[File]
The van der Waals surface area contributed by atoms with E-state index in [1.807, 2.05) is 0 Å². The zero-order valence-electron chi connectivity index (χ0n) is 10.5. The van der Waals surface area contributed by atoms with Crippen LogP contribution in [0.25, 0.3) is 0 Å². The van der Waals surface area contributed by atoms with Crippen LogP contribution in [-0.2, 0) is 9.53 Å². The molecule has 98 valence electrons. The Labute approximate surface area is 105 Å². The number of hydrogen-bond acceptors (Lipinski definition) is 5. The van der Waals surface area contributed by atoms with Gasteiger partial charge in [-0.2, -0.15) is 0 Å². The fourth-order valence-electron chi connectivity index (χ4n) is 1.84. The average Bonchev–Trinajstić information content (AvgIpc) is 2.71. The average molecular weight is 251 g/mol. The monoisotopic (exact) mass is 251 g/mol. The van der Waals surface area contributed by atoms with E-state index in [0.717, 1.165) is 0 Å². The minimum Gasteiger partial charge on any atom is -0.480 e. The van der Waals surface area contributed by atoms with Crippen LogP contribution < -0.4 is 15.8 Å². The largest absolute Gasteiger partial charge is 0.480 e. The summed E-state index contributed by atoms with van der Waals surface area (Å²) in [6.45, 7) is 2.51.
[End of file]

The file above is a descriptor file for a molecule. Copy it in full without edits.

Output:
The van der Waals surface area contributed by atoms with E-state index in [1.807, 2.05) is 0 Å². The zero-order valence-electron chi connectivity index (χ0n) is 10.5. The van der Waals surface area contributed by atoms with Crippen LogP contribution in [0.25, 0.3) is 0 Å². The van der Waals surface area contributed by atoms with Crippen LogP contribution in [-0.2, 0) is 9.53 Å². The molecule has 98 valence electrons. The Labute approximate surface area is 105 Å². The number of hydrogen-bond acceptors (Lipinski definition) is 5. The van der Waals surface area contributed by atoms with Gasteiger partial charge in [-0.2, -0.15) is 0 Å². The fourth-order valence-electron chi connectivity index (χ4n) is 1.84. The average Bonchev–Trinajstić information content (AvgIpc) is 2.71. The average molecular weight is 251 g/mol. The monoisotopic (exact) mass is 251 g/mol. The van der Waals surface area contributed by atoms with E-state index in [0.717, 1.165) is 0 Å². The minimum Gasteiger partial charge on any atom is -0.480 e. The van der Waals surface area contributed by atoms with Crippen LogP contribution < -0.4 is 15.8 Å². The largest absolute Gasteiger partial charge is 0.480 e. The summed E-state index contributed by atoms with van der Waals surface area (Å²) in [6.45, 7) is 2.51.